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Results Chart 1: Chart 2:

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Results Chart 3: Chart 4:

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Discussion Throughout our Literature Review we see many articles pointing us to believe that the quality of life and relationship satisfaction is lessened due to cell phone usage. For example articles share about phone use and express “the impact it has on our physical health as well as the tendency we have to withdraw socially due to our use of cellular communication” Kim Milne Balh 2018. Another article shares the ideas that young adults who have access to the internet have an increased desire to access information quickly and when this is not an option it has a negative impact on their wellbeing Sahin 2017. The need for quick information answers and the ability to communicate efficiently causes problems to arise within their everyday life outside of the internet Sahin 2017. After researching multiple articles and testing our own hypothesis that phone use would hinder young adults’ ability to communicate in person we were surprised to find that the data did not support that our hypothesis.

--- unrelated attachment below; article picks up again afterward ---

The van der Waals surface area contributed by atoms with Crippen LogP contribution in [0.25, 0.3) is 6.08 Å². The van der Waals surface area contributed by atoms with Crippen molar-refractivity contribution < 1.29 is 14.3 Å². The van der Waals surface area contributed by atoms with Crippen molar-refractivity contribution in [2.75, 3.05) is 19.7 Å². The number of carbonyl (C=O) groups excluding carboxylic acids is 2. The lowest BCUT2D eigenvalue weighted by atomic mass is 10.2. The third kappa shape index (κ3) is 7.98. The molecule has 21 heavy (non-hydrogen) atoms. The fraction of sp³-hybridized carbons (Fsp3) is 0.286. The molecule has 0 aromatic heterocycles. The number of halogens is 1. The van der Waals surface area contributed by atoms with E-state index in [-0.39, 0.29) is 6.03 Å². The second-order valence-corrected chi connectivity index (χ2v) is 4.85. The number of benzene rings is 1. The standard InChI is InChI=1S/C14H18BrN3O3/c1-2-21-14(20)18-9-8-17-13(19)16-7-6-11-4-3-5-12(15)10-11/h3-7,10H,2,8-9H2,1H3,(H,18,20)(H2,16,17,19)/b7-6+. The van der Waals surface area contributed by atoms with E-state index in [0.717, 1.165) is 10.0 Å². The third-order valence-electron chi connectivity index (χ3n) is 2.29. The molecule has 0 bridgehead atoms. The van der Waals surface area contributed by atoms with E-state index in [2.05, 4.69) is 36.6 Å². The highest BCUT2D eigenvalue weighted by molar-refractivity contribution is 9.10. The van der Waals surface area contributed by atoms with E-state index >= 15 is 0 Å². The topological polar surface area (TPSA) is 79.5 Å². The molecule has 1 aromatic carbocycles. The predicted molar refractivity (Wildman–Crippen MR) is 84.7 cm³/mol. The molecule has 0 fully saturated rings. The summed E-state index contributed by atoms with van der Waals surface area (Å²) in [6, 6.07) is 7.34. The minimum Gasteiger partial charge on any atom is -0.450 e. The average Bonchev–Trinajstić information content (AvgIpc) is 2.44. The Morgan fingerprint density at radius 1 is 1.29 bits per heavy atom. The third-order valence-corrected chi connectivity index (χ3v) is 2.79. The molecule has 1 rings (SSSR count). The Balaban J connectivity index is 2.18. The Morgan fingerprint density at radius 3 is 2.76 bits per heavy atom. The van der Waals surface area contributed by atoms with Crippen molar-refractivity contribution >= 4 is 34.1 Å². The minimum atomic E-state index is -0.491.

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Discussion Many individuals reported that while they use their phones often they prefer in-person conversations. This is especially true if the conversation is surrounding a topic that they deem to be important to them. This study is limited as it had a small sample size not accurately representing the larger public. While we attempted to get a wide range of individuals it is likely that many of the participants had similar beliefs about human connection and relationship and thus the data is limited in true representation. There is a copious amount of research on this topic. However more research on this topic would allow us to gain an even deeper understanding on how phone usage impacts our ability to socially relate in-person. Our phones are impacting us in both positive and negative ways. It would be interesting to continue to understand the benefits and harms of phone usage and how they continue to influence our lives.